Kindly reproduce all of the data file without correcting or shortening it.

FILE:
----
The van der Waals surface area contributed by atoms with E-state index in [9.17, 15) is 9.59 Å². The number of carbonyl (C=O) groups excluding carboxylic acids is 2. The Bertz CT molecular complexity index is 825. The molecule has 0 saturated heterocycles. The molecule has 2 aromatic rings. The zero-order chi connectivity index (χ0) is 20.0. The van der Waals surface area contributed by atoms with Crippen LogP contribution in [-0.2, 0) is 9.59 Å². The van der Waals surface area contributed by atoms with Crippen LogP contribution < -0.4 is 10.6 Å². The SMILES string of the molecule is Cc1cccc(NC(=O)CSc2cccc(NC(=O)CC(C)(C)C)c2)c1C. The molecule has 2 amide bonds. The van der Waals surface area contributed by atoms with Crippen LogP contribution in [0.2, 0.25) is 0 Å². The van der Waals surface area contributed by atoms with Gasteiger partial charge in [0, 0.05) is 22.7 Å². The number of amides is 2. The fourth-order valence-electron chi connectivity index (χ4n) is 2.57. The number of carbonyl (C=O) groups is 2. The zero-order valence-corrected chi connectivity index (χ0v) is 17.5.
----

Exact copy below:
The van der Waals surface area contributed by atoms with E-state index in [9.17, 15) is 9.59 Å². The number of carbonyl (C=O) groups excluding carboxylic acids is 2. The Bertz CT molecular complexity index is 825. The molecule has 0 saturated heterocycles. The molecule has 2 aromatic rings. The zero-order chi connectivity index (χ0) is 20.0. The van der Waals surface area contributed by atoms with Crippen LogP contribution in [-0.2, 0) is 9.59 Å². The van der Waals surface area contributed by atoms with Crippen LogP contribution < -0.4 is 10.6 Å². The SMILES string of the molecule is Cc1cccc(NC(=O)CSc2cccc(NC(=O)CC(C)(C)C)c2)c1C. The molecule has 2 amide bonds. The van der Waals surface area contributed by atoms with Crippen LogP contribution in [0.2, 0.25) is 0 Å². The van der Waals surface area contributed by atoms with Gasteiger partial charge in [0, 0.05) is 22.7 Å². The number of amides is 2. The fourth-order valence-electron chi connectivity index (χ4n) is 2.57. The number of carbonyl (C=O) groups is 2. The zero-order valence-corrected chi connectivity index (χ0v) is 17.5.